In 1720, a glasshouse was established on part of the site of the former medieval 'White Friars' monastery, situated south of Fleet Street. The Museum has several glass items that were possibly made there in the 18th century. However, the collection mainly contains glass produced after 1834 when the firm of James Powell & Sons (popularly known as 'Whitefriars Glass') was founded. The 'Whitefriars' trade name was added only in 1919, four years before the firm relocated from the City to a new site at Wealdstone, Harrow.
The most enduring and successful glasshouse in Britain, Whitefriars made stained glass, table and ornamental glass, and scientific glass. It had a reputation for innovative design and retained an identity distinct from that of other British glass making centres.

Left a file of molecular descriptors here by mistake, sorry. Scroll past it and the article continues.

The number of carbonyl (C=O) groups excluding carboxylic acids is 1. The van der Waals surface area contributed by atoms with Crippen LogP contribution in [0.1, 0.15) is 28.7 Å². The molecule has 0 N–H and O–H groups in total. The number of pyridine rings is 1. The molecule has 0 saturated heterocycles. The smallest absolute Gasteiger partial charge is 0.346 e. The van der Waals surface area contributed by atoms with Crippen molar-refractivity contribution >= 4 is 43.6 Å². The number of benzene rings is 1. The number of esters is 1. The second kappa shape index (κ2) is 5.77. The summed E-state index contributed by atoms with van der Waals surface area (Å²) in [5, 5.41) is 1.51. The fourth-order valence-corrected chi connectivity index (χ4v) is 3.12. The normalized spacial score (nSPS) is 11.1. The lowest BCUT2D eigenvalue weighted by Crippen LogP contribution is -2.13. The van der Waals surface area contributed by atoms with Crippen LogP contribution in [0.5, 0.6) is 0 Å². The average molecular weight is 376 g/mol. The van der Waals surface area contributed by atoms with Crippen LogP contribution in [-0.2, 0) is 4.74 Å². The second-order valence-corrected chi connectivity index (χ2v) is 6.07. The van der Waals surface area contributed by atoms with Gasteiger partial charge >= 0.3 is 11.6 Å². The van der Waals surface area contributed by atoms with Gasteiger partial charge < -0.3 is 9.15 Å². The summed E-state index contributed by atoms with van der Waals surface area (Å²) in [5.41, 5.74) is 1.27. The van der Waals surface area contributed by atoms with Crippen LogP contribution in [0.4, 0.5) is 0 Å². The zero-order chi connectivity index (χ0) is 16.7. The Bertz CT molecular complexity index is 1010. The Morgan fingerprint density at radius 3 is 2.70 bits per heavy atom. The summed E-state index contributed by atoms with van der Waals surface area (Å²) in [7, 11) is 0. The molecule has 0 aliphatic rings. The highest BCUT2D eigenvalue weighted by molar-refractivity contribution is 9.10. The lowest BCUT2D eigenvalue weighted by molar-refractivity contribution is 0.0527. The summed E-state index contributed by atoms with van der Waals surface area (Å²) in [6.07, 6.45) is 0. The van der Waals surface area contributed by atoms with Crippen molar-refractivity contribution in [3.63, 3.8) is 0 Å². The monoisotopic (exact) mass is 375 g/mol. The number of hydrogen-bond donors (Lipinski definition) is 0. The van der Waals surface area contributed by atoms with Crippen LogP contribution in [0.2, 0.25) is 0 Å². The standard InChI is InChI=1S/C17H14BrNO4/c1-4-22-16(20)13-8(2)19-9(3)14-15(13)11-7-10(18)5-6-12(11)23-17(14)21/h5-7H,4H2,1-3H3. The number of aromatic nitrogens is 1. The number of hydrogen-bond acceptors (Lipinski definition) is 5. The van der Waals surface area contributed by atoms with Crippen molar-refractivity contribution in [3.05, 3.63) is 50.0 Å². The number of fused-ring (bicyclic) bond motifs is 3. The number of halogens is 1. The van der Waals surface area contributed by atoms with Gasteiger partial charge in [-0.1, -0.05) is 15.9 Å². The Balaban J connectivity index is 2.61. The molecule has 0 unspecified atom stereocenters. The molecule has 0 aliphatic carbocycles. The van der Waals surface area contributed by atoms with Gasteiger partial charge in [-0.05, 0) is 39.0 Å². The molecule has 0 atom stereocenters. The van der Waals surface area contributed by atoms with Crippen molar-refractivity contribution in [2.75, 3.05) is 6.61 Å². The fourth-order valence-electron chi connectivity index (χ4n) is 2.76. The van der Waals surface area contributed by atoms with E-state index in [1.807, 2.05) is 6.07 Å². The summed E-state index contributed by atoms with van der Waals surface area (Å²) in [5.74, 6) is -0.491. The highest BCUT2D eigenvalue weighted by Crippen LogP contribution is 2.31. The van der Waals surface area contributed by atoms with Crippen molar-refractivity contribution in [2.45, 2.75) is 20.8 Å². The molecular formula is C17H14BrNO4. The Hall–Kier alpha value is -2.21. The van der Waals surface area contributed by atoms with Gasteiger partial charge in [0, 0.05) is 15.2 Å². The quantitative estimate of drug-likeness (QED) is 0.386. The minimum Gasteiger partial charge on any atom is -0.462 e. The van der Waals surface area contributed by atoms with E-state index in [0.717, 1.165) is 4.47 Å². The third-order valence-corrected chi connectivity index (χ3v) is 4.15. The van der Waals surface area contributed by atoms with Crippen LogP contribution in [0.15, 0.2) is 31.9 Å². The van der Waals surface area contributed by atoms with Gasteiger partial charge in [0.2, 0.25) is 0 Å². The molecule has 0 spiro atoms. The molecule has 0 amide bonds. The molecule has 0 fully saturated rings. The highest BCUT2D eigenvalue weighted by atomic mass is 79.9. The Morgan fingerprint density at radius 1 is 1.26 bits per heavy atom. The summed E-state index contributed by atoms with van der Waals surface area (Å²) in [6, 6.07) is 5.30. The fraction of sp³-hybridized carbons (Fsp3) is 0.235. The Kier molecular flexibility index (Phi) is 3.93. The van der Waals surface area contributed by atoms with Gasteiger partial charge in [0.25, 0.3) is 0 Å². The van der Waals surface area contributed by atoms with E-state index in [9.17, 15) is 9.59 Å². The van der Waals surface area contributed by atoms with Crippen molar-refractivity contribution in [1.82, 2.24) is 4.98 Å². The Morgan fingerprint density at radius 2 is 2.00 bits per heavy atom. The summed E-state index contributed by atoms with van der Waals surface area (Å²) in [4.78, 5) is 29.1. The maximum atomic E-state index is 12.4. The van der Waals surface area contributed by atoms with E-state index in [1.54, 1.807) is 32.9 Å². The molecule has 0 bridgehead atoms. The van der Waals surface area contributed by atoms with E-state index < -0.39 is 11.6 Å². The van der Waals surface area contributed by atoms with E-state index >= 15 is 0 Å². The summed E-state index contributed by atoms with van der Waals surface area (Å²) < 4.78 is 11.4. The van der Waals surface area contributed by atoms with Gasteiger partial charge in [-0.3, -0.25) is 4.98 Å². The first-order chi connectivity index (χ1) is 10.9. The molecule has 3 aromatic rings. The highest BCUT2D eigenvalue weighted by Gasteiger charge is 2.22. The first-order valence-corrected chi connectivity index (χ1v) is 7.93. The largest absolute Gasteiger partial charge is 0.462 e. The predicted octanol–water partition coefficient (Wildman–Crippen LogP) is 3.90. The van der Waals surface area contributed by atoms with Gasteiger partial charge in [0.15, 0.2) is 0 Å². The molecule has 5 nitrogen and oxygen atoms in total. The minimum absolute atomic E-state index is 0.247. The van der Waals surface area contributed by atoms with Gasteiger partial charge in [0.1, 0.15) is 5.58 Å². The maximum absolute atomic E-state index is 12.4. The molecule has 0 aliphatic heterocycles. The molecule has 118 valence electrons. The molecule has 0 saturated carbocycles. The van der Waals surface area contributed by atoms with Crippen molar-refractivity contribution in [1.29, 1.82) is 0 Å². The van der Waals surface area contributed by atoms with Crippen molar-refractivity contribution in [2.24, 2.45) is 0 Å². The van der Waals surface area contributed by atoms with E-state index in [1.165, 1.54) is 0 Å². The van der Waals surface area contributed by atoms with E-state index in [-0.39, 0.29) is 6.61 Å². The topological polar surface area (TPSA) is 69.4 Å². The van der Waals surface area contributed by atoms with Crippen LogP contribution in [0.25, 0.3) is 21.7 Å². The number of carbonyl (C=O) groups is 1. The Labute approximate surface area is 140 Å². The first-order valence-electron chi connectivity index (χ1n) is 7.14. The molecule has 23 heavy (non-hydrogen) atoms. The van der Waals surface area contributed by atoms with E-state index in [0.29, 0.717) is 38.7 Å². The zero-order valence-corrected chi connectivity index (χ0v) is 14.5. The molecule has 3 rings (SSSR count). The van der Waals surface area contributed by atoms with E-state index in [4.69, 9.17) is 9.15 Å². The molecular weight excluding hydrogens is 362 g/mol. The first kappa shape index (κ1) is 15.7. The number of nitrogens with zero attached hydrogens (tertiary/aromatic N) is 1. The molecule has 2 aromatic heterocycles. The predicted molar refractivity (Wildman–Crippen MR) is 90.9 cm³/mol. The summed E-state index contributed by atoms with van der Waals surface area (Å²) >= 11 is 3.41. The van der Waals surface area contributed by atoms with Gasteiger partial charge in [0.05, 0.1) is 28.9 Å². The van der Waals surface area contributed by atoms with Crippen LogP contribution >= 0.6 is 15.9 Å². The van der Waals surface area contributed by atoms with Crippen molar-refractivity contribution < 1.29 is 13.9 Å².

When the company closed in 1980, the Museum acquired its archive of business papers, photographs, designs and pictures; some manufacturing tools and equipment; the contents of the glassworks' museum; and examples of the factory's final products.
|Glass possibly made at Whitefriars before Powell (1720 - 1834)|
|Early glass made by James Powell & Sons (1834 - 1870)|
|Glass made during the management of Harry Powell (1870 - 1920)|
|Glass made at Wealdstone: inter-War and wartime (1923 - 1945)|
|Glass made at Wealdstone: post-War (1946 - 1980)|
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